Doing Business in Emerging Markets
The paper presents three cases that look completely different at the first sight. But after a while it turns out, that there are many similar points in both of them. So in the first three parts the cases would be analyzed separately and in the and as a conclusion I also depart from the similarities.
Case study Karosa
Central and East European (CEE) car industry has traditionally been at the periphery of the Western European production. Except for the World War II, the building of the military vehicles boosted the production. After the World War II, the development and the production was affected by many important factors, in connection with the Soviet Empire. The plants were in state ownership, the industry was central planned and the workers were demotivated, however they were well prepared for their jobs. The qualities of the products were poor, but no one cared about it, because most the cars, and other commercial vehicles were exported to the other Soviet member states. The number of sales was rising instantly because of the growing demand from every state. But we are wrong if we think that , the Eastern car manufacturing was significant in the world. Their share in the world market was only 6%, despite of the production over 2million units (1980).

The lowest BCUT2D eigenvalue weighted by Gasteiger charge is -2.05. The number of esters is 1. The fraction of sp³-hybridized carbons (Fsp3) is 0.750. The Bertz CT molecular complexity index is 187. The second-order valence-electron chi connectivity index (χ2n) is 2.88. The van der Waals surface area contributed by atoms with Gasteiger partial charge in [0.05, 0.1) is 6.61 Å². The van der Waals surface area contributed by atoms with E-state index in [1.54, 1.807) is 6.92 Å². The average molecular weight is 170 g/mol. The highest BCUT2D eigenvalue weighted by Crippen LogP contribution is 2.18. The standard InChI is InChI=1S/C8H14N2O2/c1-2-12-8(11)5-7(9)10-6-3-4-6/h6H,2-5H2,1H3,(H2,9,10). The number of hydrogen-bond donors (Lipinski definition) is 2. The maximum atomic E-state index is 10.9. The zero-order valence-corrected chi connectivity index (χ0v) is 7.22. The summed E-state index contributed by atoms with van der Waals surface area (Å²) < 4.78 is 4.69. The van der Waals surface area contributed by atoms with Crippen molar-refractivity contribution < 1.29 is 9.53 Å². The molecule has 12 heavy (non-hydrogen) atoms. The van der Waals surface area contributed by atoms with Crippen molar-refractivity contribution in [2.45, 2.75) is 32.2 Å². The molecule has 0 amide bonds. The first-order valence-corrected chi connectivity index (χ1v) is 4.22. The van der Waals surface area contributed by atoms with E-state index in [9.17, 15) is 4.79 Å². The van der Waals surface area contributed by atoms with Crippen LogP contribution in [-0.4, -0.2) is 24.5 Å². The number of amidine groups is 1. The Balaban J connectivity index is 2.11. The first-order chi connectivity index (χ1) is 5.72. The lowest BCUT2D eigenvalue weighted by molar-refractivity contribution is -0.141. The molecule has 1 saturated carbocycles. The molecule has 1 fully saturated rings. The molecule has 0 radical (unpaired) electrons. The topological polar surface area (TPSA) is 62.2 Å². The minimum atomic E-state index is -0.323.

The truck industry was basically the same. From the ‘50s the production started to grow, and it was rising until the end of the ‘80s.
The car and truck manufacturing was just as isolated from the Western European market as the other industries. This situation is shown by for example ,the export rate of the Karosa (before 1989) that was up to four five percents of its business. By the end of the Soviet Empire the situation became even worse. The car manufacturing industry wa unproductive and obsolete and didn’t meet the standards of the Western side of Europe. These reasons and other factors led to the collapse of the CEE automobile industry. The factors were, the...